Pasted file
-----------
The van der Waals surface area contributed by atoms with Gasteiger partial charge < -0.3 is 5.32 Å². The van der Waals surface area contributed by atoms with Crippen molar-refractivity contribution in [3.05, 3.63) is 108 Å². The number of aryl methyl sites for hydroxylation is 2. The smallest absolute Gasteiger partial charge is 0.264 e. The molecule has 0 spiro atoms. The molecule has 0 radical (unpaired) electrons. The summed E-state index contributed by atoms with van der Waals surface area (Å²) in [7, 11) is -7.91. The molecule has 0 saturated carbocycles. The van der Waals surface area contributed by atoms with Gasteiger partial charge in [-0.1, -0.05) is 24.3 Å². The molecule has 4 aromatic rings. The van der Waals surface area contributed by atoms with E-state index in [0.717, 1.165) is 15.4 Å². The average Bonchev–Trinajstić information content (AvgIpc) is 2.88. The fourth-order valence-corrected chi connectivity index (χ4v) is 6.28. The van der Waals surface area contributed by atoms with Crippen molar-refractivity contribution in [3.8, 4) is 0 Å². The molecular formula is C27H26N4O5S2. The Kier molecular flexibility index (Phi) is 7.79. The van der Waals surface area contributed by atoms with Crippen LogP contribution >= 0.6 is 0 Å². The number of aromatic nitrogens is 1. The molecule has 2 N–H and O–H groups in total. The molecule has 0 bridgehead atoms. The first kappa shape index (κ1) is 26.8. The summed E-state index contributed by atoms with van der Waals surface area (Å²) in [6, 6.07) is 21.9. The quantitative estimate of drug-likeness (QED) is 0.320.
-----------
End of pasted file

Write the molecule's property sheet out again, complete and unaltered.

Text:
The van der Waals surface area contributed by atoms with Gasteiger partial charge < -0.3 is 5.32 Å². The van der Waals surface area contributed by atoms with Crippen molar-refractivity contribution in [3.05, 3.63) is 108 Å². The number of aryl methyl sites for hydroxylation is 2. The smallest absolute Gasteiger partial charge is 0.264 e. The molecule has 0 spiro atoms. The molecule has 0 radical (unpaired) electrons. The summed E-state index contributed by atoms with van der Waals surface area (Å²) in [7, 11) is -7.91. The molecule has 0 saturated carbocycles. The van der Waals surface area contributed by atoms with Gasteiger partial charge in [-0.1, -0.05) is 24.3 Å². The molecule has 4 aromatic rings. The van der Waals surface area contributed by atoms with E-state index in [0.717, 1.165) is 15.4 Å². The average Bonchev–Trinajstić information content (AvgIpc) is 2.88. The fourth-order valence-corrected chi connectivity index (χ4v) is 6.28. The van der Waals surface area contributed by atoms with Crippen molar-refractivity contribution in [3.8, 4) is 0 Å². The molecular formula is C27H26N4O5S2. The Kier molecular flexibility index (Phi) is 7.79. The van der Waals surface area contributed by atoms with Crippen LogP contribution >= 0.6 is 0 Å². The number of aromatic nitrogens is 1. The molecule has 2 N–H and O–H groups in total. The molecule has 0 bridgehead atoms. The first kappa shape index (κ1) is 26.8. The summed E-state index contributed by atoms with van der Waals surface area (Å²) in [6, 6.07) is 21.9. The quantitative estimate of drug-likeness (QED) is 0.320.